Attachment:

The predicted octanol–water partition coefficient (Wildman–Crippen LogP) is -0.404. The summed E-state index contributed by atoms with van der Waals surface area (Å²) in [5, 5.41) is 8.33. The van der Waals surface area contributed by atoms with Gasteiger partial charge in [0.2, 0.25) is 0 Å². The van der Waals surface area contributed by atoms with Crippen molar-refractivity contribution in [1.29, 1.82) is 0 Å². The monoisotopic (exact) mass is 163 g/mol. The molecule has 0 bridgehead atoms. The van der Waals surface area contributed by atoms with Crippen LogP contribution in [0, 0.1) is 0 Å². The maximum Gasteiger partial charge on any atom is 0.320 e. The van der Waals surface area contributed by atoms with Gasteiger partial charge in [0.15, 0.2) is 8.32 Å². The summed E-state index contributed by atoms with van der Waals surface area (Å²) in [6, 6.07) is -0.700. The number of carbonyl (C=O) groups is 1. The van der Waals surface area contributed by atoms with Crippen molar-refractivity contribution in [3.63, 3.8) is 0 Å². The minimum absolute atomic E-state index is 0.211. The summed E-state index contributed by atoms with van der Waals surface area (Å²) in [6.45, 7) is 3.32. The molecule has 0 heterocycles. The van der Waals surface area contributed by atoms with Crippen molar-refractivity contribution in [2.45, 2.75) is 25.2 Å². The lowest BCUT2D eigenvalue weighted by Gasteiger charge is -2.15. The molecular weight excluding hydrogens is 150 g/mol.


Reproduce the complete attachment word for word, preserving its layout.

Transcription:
The predicted octanol–water partition coefficient (Wildman–Crippen LogP) is -0.404. The summed E-state index contributed by atoms with van der Waals surface area (Å²) in [5, 5.41) is 8.33. The van der Waals surface area contributed by atoms with Gasteiger partial charge in [0.2, 0.25) is 0 Å². The van der Waals surface area contributed by atoms with Crippen molar-refractivity contribution in [1.29, 1.82) is 0 Å². The monoisotopic (exact) mass is 163 g/mol. The molecule has 0 bridgehead atoms. The van der Waals surface area contributed by atoms with Crippen LogP contribution in [0, 0.1) is 0 Å². The maximum Gasteiger partial charge on any atom is 0.320 e. The van der Waals surface area contributed by atoms with Gasteiger partial charge in [0.15, 0.2) is 8.32 Å². The summed E-state index contributed by atoms with van der Waals surface area (Å²) in [6, 6.07) is -0.700. The number of carbonyl (C=O) groups is 1. The van der Waals surface area contributed by atoms with Crippen molar-refractivity contribution in [3.63, 3.8) is 0 Å². The minimum absolute atomic E-state index is 0.211. The summed E-state index contributed by atoms with van der Waals surface area (Å²) in [6.45, 7) is 3.32. The molecule has 0 heterocycles. The van der Waals surface area contributed by atoms with Crippen molar-refractivity contribution in [2.45, 2.75) is 25.2 Å². The lowest BCUT2D eigenvalue weighted by Gasteiger charge is -2.15. The molecular weight excluding hydrogens is 150 g/mol.